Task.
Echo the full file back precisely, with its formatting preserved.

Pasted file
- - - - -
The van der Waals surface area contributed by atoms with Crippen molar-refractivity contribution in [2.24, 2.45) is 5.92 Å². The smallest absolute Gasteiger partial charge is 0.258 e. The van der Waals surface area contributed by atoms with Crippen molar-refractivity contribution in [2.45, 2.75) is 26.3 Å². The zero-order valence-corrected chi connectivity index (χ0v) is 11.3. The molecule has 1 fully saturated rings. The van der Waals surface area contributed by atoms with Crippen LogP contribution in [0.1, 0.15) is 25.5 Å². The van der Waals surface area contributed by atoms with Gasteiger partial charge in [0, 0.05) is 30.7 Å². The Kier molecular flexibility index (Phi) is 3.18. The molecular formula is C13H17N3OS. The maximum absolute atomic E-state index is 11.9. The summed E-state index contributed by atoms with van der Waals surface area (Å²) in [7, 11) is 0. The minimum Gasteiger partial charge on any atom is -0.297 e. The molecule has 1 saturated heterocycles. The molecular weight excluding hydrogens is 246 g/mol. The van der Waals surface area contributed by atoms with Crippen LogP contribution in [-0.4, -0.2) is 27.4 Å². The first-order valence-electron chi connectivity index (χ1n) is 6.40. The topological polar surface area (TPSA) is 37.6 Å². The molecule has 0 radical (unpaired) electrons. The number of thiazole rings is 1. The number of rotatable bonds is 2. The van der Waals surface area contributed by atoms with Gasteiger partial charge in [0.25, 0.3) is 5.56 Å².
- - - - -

The van der Waals surface area contributed by atoms with Crippen molar-refractivity contribution in [2.24, 2.45) is 5.92 Å². The smallest absolute Gasteiger partial charge is 0.258 e. The van der Waals surface area contributed by atoms with Crippen molar-refractivity contribution in [2.45, 2.75) is 26.3 Å². The zero-order valence-corrected chi connectivity index (χ0v) is 11.3. The molecule has 1 fully saturated rings. The van der Waals surface area contributed by atoms with Crippen LogP contribution in [0.1, 0.15) is 25.5 Å². The van der Waals surface area contributed by atoms with Gasteiger partial charge in [0, 0.05) is 30.7 Å². The Kier molecular flexibility index (Phi) is 3.18. The molecular formula is C13H17N3OS. The maximum absolute atomic E-state index is 11.9. The summed E-state index contributed by atoms with van der Waals surface area (Å²) in [7, 11) is 0. The minimum Gasteiger partial charge on any atom is -0.297 e. The molecule has 1 saturated heterocycles. The molecular weight excluding hydrogens is 246 g/mol. The van der Waals surface area contributed by atoms with Crippen LogP contribution in [-0.4, -0.2) is 27.4 Å². The first-order valence-electron chi connectivity index (χ1n) is 6.40. The topological polar surface area (TPSA) is 37.6 Å². The molecule has 0 radical (unpaired) electrons. The number of thiazole rings is 1. The number of rotatable bonds is 2. The van der Waals surface area contributed by atoms with Gasteiger partial charge in [0.25, 0.3) is 5.56 Å².